SCENARIO: A sales lead from your website pops up on your to-do list. The prospect just got off your site after spending 5 minutes there, examining various products, checking prices, etc. However, you're tied up writing a proposal under deadline -- with your boss breathing down your neck -- but you're almost done. You decide to finish up the proposal and call the lead in half-an-hour.
THE FIRST QUESTION (OF 3):
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The correct answer is MAJOR. No, BEYOND MAJOR. In fact, according to a scientific study of response rates on Internet visits, you are 100 times less likely to reach that prospect if you wait 30 minutes than if you call within five minutes.
Now let's suppose that, despite all odds, you DID manage get through that prospect, even though you waited 30 minutes. Your job is now to convert that lead into a prospect and get it into the pipeline.
Once again, the correct answer is BEYOND MAJOR. That same study showed that if you wait 30 minutes, you are, on average, 21 times less likely to convert that lead into a real prospect.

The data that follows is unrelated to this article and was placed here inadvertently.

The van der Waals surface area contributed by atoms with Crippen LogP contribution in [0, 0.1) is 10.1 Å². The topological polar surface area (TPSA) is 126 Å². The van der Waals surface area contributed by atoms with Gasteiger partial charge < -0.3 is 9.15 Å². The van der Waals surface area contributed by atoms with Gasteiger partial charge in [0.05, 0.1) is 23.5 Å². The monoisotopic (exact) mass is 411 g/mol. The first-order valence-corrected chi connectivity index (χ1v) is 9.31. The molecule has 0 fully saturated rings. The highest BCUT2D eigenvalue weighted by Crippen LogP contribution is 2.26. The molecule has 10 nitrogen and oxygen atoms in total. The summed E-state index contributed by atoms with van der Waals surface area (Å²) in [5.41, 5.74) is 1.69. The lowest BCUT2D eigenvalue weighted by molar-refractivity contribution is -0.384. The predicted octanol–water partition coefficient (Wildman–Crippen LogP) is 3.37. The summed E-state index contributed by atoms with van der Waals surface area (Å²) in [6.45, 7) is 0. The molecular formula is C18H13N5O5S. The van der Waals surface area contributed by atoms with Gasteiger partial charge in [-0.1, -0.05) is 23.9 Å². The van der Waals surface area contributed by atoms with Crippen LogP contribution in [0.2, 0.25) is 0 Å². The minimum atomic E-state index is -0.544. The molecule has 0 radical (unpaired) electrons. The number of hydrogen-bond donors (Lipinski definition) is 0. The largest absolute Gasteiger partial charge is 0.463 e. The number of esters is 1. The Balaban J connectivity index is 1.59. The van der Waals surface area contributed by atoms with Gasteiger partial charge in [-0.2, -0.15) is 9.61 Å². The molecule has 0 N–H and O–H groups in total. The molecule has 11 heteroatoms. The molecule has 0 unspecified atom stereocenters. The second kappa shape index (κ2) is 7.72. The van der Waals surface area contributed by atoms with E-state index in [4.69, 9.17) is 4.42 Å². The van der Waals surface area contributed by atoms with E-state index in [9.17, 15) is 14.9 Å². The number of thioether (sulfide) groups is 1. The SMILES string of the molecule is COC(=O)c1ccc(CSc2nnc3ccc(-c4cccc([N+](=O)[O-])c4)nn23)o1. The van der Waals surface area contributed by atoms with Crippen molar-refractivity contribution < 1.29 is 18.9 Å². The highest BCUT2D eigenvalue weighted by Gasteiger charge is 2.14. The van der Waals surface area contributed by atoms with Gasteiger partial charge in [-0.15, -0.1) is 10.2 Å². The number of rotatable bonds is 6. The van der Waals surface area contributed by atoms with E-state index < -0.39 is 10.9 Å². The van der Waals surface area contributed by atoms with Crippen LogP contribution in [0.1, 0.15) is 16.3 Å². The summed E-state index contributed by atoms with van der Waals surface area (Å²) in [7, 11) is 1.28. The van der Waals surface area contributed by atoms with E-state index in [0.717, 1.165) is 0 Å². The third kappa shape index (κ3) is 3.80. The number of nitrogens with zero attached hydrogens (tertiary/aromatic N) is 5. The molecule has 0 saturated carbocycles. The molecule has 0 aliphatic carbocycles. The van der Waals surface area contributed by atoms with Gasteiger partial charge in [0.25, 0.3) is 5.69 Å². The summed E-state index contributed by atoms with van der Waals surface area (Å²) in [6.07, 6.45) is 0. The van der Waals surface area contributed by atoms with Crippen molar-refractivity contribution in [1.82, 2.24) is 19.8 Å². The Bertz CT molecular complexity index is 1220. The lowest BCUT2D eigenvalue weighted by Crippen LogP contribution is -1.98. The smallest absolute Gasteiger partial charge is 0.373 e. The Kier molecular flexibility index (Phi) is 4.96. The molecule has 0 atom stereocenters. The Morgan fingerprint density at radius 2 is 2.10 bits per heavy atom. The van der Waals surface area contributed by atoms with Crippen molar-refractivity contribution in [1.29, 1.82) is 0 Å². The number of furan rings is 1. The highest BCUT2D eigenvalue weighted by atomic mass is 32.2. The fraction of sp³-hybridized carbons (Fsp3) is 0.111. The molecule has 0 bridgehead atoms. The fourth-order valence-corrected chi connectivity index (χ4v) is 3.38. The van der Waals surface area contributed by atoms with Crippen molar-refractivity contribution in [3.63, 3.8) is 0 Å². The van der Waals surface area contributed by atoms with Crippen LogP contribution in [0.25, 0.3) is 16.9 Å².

Not surprisingly, because you didn't call quickly enough, you didn't get through to the lead. However, since you're a go-getter, you decide to keep calling, in the hopes of "reactivating" the sales opportunity. You call five times over the next month, and leave a couple of phone messages.
The correct answer is UNLIKELY. Or, more precisely, ALMOST IMPOSSIBLE.
The study showed that over a span of 20 days, repeated attempts to contact a lead actually had a negative impact on trying to convert that lead. Such behavior actively drove the prospect away from the company, making them LESS likely to ever become a customer.
So here's the scoop. If you wait 30 minutes to call a lead generated from your website, you are 2,100 times less likely to contact that lead and convert it into a prospect, than if you call within 5 minutes.
In other words, don't bother. After 30 minutes, that lead is useless, and any attempt to sell to that lead is flogging a dead mackerel.